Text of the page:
That successful people who lead short lives have a much larger percentage of their income taxed away compared to people who enjoy a long life. This is because the estate tax is a second income tax, taking a cut of money that was already taxed as it was earned. (See Mankiw for how these add up.) Someone who dies during his or her working years is much more likely to pay estate tax than someone who dies following a long retirement in which savings accumulated during working years were spent. [Financially unsuccessful Americans don't pay any estate tax, of course, because the threshold is pretty high.]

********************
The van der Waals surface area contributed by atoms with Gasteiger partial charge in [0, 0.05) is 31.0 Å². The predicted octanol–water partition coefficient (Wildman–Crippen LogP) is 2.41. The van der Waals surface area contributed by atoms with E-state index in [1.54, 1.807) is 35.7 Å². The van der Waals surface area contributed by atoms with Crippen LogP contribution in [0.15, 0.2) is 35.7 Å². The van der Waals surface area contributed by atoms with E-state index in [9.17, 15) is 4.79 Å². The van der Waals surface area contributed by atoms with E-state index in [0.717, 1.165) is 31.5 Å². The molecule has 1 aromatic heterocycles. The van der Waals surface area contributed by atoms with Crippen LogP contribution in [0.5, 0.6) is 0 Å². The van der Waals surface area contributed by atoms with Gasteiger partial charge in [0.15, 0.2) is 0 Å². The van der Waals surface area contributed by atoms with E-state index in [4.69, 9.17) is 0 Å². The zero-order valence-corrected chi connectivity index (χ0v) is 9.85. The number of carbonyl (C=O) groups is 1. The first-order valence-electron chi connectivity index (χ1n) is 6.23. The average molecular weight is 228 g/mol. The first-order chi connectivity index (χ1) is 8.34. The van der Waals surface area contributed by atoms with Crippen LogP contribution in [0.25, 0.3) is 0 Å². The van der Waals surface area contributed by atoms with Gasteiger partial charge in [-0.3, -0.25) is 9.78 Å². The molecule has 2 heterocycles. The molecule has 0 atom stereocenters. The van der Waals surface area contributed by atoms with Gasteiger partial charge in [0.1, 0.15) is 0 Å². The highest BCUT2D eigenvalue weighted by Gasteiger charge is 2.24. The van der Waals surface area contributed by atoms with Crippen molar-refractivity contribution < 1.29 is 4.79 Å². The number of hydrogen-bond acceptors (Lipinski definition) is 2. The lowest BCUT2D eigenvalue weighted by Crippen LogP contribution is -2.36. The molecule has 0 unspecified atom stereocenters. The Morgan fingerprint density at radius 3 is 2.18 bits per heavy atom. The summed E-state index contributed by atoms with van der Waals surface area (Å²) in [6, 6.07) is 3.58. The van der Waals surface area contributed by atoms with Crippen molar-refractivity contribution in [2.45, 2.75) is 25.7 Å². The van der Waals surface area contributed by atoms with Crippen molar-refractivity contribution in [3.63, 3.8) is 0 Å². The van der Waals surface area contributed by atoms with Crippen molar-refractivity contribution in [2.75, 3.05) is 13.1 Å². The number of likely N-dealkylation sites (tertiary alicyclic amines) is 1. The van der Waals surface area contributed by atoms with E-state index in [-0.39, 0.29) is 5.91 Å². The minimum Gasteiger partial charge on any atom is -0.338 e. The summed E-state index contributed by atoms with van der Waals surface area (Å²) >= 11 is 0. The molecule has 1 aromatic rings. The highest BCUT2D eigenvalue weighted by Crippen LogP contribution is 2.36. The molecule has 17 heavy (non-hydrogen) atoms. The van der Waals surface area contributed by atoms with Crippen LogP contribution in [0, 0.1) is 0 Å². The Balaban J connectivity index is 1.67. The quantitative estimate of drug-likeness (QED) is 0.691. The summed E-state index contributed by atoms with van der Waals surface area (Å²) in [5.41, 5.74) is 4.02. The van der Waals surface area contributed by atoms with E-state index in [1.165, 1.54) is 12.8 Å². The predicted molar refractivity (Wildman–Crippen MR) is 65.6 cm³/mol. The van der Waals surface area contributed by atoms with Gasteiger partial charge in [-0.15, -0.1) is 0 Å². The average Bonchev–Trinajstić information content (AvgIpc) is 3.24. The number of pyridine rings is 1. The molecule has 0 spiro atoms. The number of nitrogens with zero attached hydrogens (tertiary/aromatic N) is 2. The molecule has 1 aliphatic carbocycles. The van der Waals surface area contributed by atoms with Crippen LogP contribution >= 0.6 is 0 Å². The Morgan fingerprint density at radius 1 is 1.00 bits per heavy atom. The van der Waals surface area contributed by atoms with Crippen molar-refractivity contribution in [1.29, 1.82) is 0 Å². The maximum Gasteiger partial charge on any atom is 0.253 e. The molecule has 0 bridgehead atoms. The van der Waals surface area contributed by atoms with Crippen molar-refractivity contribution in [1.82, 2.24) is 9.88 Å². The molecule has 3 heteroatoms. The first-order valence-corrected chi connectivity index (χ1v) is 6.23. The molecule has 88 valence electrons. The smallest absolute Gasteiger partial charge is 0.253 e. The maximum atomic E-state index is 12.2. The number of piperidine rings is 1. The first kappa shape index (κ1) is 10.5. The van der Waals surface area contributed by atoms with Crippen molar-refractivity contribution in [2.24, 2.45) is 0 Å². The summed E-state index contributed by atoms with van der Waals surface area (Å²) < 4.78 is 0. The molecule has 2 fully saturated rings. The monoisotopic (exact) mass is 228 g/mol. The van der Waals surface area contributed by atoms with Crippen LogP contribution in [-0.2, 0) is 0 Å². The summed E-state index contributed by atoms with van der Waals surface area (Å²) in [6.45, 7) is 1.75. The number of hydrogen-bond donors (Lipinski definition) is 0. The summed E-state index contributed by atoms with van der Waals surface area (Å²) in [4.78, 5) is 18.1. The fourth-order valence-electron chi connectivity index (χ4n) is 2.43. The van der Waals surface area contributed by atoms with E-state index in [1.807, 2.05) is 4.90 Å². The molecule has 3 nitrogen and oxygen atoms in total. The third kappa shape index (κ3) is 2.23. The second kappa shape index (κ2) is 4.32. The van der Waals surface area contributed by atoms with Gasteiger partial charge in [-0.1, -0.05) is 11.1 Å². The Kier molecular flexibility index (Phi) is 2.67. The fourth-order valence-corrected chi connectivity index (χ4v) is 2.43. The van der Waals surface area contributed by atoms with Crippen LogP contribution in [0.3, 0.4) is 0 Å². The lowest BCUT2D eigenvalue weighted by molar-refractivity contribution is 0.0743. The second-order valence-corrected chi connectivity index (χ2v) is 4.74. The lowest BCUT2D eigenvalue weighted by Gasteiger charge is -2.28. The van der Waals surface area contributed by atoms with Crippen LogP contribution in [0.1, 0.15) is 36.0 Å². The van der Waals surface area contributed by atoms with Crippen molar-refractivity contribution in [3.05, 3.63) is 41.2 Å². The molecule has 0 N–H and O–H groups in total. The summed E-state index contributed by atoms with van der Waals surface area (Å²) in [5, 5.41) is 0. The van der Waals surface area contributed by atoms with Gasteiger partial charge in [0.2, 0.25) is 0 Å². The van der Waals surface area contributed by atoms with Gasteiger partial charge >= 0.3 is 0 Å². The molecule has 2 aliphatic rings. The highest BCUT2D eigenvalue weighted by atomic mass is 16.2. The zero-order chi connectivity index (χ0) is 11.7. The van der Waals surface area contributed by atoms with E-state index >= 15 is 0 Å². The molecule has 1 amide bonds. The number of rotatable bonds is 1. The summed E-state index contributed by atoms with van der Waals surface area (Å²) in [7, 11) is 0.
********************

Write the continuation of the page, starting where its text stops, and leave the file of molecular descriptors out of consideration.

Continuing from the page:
After we (permanently?) melted down our economy with a housing bubble and while we continue to melt the planet by heating and air conditioning double the number of square feet per person that we lived in during the middle of the 20th Century, we continue to subsidize expenditures on housing with the mortgage interest deduction.
We are on our second state of emergency here in Massachusetts. The Boston Public Schools are shut down for two days. The MBTA shut down bus, subway, and train service at 7 pm this evening and will keep public transit shut down through Tuesday.
The former Soviet contingent of our household said “We never had snow days in Moscow.” What about the subway system? “Never stopped,” she responded. “And the buses pretty much ran all the time as well.”
Readers: Who grew up in China, Korea, or Japan? What happened to school when it snowed heavily?